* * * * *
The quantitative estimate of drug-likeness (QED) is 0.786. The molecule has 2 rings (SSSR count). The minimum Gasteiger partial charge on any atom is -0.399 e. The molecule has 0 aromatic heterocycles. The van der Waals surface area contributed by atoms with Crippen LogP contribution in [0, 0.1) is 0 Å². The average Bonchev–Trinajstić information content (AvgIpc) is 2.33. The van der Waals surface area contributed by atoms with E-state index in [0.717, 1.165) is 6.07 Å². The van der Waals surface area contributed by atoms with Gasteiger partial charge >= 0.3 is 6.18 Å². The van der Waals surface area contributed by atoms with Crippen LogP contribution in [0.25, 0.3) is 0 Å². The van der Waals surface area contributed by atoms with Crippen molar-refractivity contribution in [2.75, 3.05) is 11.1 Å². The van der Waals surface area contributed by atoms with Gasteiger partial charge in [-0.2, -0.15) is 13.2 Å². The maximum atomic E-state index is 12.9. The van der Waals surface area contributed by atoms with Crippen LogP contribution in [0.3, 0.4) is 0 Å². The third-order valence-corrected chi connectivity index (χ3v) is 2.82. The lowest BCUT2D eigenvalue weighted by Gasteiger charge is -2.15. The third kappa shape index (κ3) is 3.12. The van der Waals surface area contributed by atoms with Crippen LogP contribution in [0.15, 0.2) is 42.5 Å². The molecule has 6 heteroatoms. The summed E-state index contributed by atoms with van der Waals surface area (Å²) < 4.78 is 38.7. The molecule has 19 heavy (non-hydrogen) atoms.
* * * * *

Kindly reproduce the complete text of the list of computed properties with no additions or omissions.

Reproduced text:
The quantitative estimate of drug-likeness (QED) is 0.786. The molecule has 2 rings (SSSR count). The minimum Gasteiger partial charge on any atom is -0.399 e. The molecule has 0 aromatic heterocycles. The van der Waals surface area contributed by atoms with Crippen LogP contribution in [0, 0.1) is 0 Å². The average Bonchev–Trinajstić information content (AvgIpc) is 2.33. The van der Waals surface area contributed by atoms with E-state index in [0.717, 1.165) is 6.07 Å². The van der Waals surface area contributed by atoms with Gasteiger partial charge >= 0.3 is 6.18 Å². The van der Waals surface area contributed by atoms with Crippen LogP contribution in [0.25, 0.3) is 0 Å². The van der Waals surface area contributed by atoms with Crippen molar-refractivity contribution in [2.75, 3.05) is 11.1 Å². The van der Waals surface area contributed by atoms with Gasteiger partial charge in [-0.2, -0.15) is 13.2 Å². The maximum atomic E-state index is 12.9. The van der Waals surface area contributed by atoms with Crippen LogP contribution in [0.3, 0.4) is 0 Å². The third-order valence-corrected chi connectivity index (χ3v) is 2.82. The lowest BCUT2D eigenvalue weighted by Gasteiger charge is -2.15. The third kappa shape index (κ3) is 3.12. The van der Waals surface area contributed by atoms with Crippen LogP contribution in [0.15, 0.2) is 42.5 Å². The molecule has 6 heteroatoms. The summed E-state index contributed by atoms with van der Waals surface area (Å²) < 4.78 is 38.7. The molecule has 19 heavy (non-hydrogen) atoms.